The use of electrode-based neural implants for medical purposes is a rapidly growing field, with research underway on applications as diverse as brain repair and drug measurement.
The precise design of such implants is still up for debate, with different shapes being used by different researchers around the world.
However the shape can have a significant impact on the quality of the connection between the implant and the cells, which can affect treatment success.
Until now, that is, because scientists from German research institution Forschungszentrum Jülich have determined exactly which shape is best to ensure the best connection. The scientists found that cells did a better job of incorporating the implants when they had a long, thin stalk topped off with a wide cap.
This information is a significant step for the fledgling field, as it will enable a standardised approach to neural implants and boost large-scale implant development.
Understanding how cells coat foreign bodies and incorporate them was central to the research.
“In the development of nano-structured 3D surfaces for bio-electronic interfaces we use this behaviour to improve the connection between the cell membrane and the electronics,” explained Proffessor Andreas Offenhäusser, bioelectronics director of the Jülich Peter Grünberg institute.
Researchers worldwide favour different shaped nano-electrodes, so the team assessed the effectiveness of a variety of shapes using both theoretical and practical models.
Among the other shapes assessed was a mushroom cap-like electrode and a thin column without a central cap, however the long stalk/wide cap combination proved to be most effective in keeping the gap between the cells and the electrode to a minimum.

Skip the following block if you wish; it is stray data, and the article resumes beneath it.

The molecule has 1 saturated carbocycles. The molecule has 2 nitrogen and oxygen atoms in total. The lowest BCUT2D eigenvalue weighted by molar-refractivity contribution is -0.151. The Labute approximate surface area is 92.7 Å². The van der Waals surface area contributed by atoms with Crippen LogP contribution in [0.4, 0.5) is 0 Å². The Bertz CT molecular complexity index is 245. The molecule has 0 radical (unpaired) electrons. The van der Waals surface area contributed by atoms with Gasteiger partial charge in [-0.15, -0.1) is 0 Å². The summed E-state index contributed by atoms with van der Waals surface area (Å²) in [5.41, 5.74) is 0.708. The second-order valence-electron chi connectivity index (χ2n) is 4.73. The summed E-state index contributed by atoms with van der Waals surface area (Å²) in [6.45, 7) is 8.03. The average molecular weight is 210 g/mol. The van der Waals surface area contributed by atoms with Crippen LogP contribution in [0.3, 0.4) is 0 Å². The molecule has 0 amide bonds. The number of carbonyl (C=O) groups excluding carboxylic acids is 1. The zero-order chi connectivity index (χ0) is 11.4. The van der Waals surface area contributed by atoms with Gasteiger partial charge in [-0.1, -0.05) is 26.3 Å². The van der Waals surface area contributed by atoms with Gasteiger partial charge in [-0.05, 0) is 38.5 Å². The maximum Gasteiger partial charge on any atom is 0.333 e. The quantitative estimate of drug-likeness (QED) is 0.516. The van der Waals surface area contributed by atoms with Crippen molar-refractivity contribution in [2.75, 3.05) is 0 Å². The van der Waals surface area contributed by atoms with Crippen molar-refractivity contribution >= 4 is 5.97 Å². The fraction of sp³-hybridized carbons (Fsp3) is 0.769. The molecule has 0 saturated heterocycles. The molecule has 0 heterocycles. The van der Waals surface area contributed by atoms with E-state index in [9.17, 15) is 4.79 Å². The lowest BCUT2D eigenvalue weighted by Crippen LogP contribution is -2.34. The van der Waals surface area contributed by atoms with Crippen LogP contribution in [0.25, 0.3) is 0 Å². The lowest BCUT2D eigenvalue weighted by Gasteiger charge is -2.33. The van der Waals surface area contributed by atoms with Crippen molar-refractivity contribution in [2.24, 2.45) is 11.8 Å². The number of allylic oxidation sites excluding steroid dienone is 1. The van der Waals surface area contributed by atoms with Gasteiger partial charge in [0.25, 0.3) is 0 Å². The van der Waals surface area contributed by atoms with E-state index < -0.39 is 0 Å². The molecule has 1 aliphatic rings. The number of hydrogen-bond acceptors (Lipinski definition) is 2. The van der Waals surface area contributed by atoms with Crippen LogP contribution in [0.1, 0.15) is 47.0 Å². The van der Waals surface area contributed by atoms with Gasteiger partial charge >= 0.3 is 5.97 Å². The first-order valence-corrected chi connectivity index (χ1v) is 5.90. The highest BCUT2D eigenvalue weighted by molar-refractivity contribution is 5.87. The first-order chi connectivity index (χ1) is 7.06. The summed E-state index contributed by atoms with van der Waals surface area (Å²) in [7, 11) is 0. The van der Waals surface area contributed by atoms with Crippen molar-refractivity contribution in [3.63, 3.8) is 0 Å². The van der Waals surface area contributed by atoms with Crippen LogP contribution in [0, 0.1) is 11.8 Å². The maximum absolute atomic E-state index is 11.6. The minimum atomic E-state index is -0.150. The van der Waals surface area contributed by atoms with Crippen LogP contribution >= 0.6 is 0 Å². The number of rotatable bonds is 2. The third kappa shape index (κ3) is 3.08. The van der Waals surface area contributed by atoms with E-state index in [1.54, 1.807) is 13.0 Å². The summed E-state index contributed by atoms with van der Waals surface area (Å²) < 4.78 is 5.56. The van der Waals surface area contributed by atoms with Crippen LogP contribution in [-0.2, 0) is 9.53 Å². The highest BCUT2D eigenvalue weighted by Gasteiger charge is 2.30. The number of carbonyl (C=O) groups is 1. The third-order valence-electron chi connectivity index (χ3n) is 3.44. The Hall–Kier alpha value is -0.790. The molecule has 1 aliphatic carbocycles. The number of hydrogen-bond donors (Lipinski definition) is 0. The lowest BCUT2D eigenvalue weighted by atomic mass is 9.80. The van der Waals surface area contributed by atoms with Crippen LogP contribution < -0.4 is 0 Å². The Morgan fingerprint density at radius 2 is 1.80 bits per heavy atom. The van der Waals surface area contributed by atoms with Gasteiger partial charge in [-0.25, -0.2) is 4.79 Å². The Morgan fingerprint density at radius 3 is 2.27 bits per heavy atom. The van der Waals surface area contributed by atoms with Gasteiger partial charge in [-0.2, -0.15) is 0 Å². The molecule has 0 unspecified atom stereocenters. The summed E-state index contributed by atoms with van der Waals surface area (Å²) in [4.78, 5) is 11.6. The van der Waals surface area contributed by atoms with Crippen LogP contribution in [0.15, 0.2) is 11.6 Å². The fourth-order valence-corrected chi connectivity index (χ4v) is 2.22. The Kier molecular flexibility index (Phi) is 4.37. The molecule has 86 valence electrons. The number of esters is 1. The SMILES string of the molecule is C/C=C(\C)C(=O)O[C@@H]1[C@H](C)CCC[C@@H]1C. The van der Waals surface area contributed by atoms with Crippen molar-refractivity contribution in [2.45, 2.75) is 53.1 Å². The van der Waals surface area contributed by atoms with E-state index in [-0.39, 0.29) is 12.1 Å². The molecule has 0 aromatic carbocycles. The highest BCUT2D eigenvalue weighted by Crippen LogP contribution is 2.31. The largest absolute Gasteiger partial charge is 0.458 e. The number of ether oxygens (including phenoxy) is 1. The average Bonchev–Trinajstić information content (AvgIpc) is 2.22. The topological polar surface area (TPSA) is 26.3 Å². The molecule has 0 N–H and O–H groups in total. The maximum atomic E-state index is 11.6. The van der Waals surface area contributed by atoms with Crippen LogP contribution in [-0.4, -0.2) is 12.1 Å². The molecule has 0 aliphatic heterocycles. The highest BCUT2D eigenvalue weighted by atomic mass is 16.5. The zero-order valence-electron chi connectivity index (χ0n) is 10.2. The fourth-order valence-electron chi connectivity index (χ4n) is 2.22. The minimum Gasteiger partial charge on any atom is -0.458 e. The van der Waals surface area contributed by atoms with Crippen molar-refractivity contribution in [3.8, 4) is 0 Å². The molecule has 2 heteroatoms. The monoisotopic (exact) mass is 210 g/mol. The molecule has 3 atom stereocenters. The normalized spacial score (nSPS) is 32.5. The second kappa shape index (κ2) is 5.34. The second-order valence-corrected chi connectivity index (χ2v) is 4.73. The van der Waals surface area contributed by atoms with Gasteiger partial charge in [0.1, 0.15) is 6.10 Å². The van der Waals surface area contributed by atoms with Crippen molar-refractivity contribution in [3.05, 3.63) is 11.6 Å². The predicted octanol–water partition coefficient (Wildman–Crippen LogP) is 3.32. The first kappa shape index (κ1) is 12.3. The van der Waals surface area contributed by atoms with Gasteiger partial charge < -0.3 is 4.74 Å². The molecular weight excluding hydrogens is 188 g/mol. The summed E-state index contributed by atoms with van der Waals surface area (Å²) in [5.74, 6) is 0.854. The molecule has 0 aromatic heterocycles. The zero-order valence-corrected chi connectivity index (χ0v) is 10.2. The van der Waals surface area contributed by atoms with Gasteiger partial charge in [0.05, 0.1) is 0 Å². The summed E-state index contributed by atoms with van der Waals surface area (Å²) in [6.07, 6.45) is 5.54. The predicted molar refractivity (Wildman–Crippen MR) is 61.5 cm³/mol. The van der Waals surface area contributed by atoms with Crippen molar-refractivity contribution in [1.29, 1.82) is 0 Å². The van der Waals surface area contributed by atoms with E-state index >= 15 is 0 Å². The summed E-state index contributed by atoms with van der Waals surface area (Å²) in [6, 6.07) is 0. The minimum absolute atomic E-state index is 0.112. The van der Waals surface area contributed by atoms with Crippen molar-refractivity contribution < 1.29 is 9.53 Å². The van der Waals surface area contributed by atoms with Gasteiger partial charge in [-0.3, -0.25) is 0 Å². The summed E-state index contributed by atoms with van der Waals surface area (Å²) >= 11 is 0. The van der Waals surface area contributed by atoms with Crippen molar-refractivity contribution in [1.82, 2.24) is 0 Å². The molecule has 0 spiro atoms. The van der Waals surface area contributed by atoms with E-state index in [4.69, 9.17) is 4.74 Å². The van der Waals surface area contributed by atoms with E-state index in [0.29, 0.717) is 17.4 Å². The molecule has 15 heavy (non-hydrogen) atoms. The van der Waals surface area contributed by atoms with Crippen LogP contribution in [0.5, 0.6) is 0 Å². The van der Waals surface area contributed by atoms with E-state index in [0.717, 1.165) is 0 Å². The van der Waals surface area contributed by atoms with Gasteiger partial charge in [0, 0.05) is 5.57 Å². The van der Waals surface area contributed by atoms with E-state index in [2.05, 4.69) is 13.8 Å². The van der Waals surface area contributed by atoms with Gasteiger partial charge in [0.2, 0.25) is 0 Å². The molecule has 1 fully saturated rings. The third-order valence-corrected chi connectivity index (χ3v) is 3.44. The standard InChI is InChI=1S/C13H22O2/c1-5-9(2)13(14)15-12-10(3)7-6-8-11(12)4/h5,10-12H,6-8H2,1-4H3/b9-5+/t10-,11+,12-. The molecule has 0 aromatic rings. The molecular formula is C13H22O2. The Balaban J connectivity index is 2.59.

“For a variety of applications, it is important that the cell lies very close to the electrode. Already the distance of one ten thousandth of a millimeter is enough and you cannot measure anything more,” said Offenhäusser.
Nano-electrode implants have the potential to be used for a huge range of different applications, both as treatments and to aid drug development.
Scientists could use the chips in conjunction with single cells in lab environments to determine the effectiveness or possible side-effects of drug candidates, and study the development of brain diseases more effectively.
When used as an implant, the electrodes could be used to aid a whole host of conditions, including as retinal implants to improve – and perhaps one day cure – the vision of the visually impaired.
Other uses include a host of applications for mental illnesses, with current research including treatments for depression, and for conditions such as brain damage and Parkinson’s.
In the future there are hopes that such neural implants could even replace organs or provide thought-control for the severely disabled.
Body images courtesy of Forschungszentrum Jülich.